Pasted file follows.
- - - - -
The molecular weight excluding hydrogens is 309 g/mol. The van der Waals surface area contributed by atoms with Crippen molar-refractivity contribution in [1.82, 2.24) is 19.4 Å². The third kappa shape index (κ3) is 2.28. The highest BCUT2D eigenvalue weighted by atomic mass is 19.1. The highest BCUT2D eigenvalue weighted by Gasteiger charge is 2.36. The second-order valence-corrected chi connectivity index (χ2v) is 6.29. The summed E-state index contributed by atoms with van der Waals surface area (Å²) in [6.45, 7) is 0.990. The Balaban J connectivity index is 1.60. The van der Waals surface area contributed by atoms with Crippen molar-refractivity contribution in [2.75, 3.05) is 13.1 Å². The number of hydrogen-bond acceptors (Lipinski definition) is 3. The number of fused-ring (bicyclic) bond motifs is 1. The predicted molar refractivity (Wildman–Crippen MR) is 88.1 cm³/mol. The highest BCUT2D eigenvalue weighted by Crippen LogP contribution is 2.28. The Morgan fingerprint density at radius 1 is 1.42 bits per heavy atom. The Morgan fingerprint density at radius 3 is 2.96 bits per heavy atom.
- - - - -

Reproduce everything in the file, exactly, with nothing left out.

The molecular weight excluding hydrogens is 309 g/mol. The van der Waals surface area contributed by atoms with Crippen molar-refractivity contribution in [1.82, 2.24) is 19.4 Å². The third kappa shape index (κ3) is 2.28. The highest BCUT2D eigenvalue weighted by atomic mass is 19.1. The highest BCUT2D eigenvalue weighted by Gasteiger charge is 2.36. The second-order valence-corrected chi connectivity index (χ2v) is 6.29. The summed E-state index contributed by atoms with van der Waals surface area (Å²) in [6.45, 7) is 0.990. The Balaban J connectivity index is 1.60. The van der Waals surface area contributed by atoms with Crippen molar-refractivity contribution in [2.75, 3.05) is 13.1 Å². The number of hydrogen-bond acceptors (Lipinski definition) is 3. The number of fused-ring (bicyclic) bond motifs is 1. The predicted molar refractivity (Wildman–Crippen MR) is 88.1 cm³/mol. The highest BCUT2D eigenvalue weighted by Crippen LogP contribution is 2.28. The Morgan fingerprint density at radius 1 is 1.42 bits per heavy atom. The Morgan fingerprint density at radius 3 is 2.96 bits per heavy atom.